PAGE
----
“As Galp keeps growing its renewable energy capacity aiming to transform its industrial base to produce green fuels and sell renewable energy to its clients, [energy] storage solutions are key to ensure a steady supply of electrons to our businesses,” said Georgios Papadimitriou, Galp’s executive director in charge of Renewables, New Business, and Innovation. “Batteries also add to the competitiveness of our renewable energy portfolio by making solar and wind power available when they are most needed.”

Carroll said, “In addition to ramping up our work in Europe, Powin has been supporting decarbonization across the globe. In Australia, we are supporting the Waratah Super Battery, which will reside at the site of the old Munmorah Power Station, a 1,400-MW coal-fired power plant serving Sydney, Australia, and beyond, ultimately providing reliable power for more than 8 million people. The project will ensure that nearby Australian cities will have access to more energy from existing generators while reducing the risk of power disruptions and replacing the retiring coal-fired plant with cleaner energy.”

Carroll said Powin last year “signed a memorandum of understanding with Suntech and Rept Battero for an 86-MWh clean energy project in Indonesia with Vena Energy.” Powin also is providing energy storage services for the Sunstreams Complex, which Carroll said “is a large PV-plus-storage project located near Palo Verde Nuclear Plant” in Arizona. Carroll said, “Powin is supplying 728 MW/3,010 MWh of energy, which consists of three projects—Sunstreams 3: 215 MW/955 MWh AC; Sunstreams 4: 300 MW/1,200 MWh AC; and Serrano: 213 MW/855 MWh AC.”

Ardian’s announcement of its BESS project in Finland comes on the heels of the group’s purchase of two Finnish wind farms last year with more than 27 MW of combined generation capacity. The BESS installation is a joint venture between Ardian’s ACEEF and Lappeenrannan Energia, a Finnish municipal energy company. The Mertaniemi project is expected to come online in the spring of 2025 and is located near the Mertaniemi power plant in Lappeenranta.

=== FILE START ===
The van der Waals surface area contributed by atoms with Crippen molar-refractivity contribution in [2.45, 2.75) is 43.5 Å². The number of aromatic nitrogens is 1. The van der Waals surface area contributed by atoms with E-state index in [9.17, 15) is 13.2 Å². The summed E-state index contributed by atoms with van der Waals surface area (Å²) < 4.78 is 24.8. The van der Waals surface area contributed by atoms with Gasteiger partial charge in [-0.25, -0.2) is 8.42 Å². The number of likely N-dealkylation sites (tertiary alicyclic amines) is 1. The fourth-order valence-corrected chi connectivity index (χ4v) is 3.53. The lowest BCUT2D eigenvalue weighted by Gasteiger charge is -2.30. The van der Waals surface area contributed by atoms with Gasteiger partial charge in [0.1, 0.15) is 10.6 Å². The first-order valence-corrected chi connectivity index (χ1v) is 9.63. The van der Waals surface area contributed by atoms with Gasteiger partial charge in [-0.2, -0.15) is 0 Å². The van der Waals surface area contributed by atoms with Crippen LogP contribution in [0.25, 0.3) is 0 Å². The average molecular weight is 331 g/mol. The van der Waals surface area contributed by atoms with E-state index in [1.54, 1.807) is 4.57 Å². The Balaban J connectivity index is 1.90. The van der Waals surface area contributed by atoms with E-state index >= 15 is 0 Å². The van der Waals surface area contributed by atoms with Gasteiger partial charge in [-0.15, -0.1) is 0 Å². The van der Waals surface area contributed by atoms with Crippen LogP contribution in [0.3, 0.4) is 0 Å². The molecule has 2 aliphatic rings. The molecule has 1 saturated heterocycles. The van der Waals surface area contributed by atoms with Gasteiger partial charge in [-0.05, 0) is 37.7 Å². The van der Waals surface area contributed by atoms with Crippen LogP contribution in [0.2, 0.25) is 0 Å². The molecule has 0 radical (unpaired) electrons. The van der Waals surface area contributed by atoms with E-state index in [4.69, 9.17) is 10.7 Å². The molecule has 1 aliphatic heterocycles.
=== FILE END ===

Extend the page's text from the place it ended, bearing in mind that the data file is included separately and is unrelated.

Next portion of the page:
Ardian said the company’s investment portfolio in renewable energy in the Nordic countries is about €1.2 billion ($1.3 billion). The portfolio includes wind farms with more than 500 MW of generation capacity. Ardian also is the parent of Nevel, a renewable energy company active in district heating, industrial utilities, and biogas across Finland, Sweden, and Estonia. Ardian also recently acquired Verne Global, a company that owns and operates data centers in Finland. Verne Global said the deal supports the company’s expansion plans for European data centers that would be powered by low-carbon and renewable energy resources.

Benjamin Kennedy, managing director of Renewables in Ardian’s infrastructure team, said of the BESS project, “The investment in a new battery storage system, which is a first for Ardian’s clean energy evergreen fund, is an essential part of our strategy in Finland. We identified an opportunity to scale Finland’s wind capacity and connect battery storage technology to create a balanced and productive energy system. With our existing strong presence and network in the Nordic countries, and our expertise in financing and operating long-term renewables projects, Ardian is perfectly placed to foster this new market opportunity.”

Mathia Burghardt, executive vice president and head of Infrastructure at Ardian, said, “Ardian is dedicated to driving forward the energy transition and helping to scale renewable technology to reduce carbon emissions. Renewable energy is now being generated at an unprecedented rate and building power storage solutions is vital for helping balance supply and demand to the grid, for the creation of a stable modern electricity network. This investment is a significant step towards a more sustainable and reliable energy future in Finland.”

Eero Auranne, CEO of eNordic, said, “The Nordic energy market is already ahead of the curve regarding the energy transition, largely due to the volume of emerging technological developments. [The] Mertaniemi battery energy storage project exemplifies eNordic’s position at the forefront of this movement, helping realize the region’s ambition to become a leading player in sustainable energy.”

Carroll said Powin will continue to provide BESSs across Europe. “Energy storage is critical to Europe’s clean energy goals,” he told POWER. “Europe is expected to deploy over 90 GWh of utility-scale battery energy storage projects by 2030. It is widely understood that energy storage is a critical component to decarbonization strategies, as it is truly the only way to take advantage of solar and wind power and help the grid become more renewable.”

Carroll noted that Powin also recently announced a project with Pulse Clean Energy, an investor, developer, and operator of flexibility and stability assets in the UK, “to deploy a 50-MW/110-MWh BESS on project Overhill, located in Scotland.” Carroll said the project “supports the UK’s goal of achieving a net-zero power sector by 2035. We are excited to expand our work in that region as well, helping the UK to meet their storage and renewable energy targets while enhancing the stability and security of their electricity system.”

Darrell Proctor is a senior associate editor for POWER (@POWERmagazine).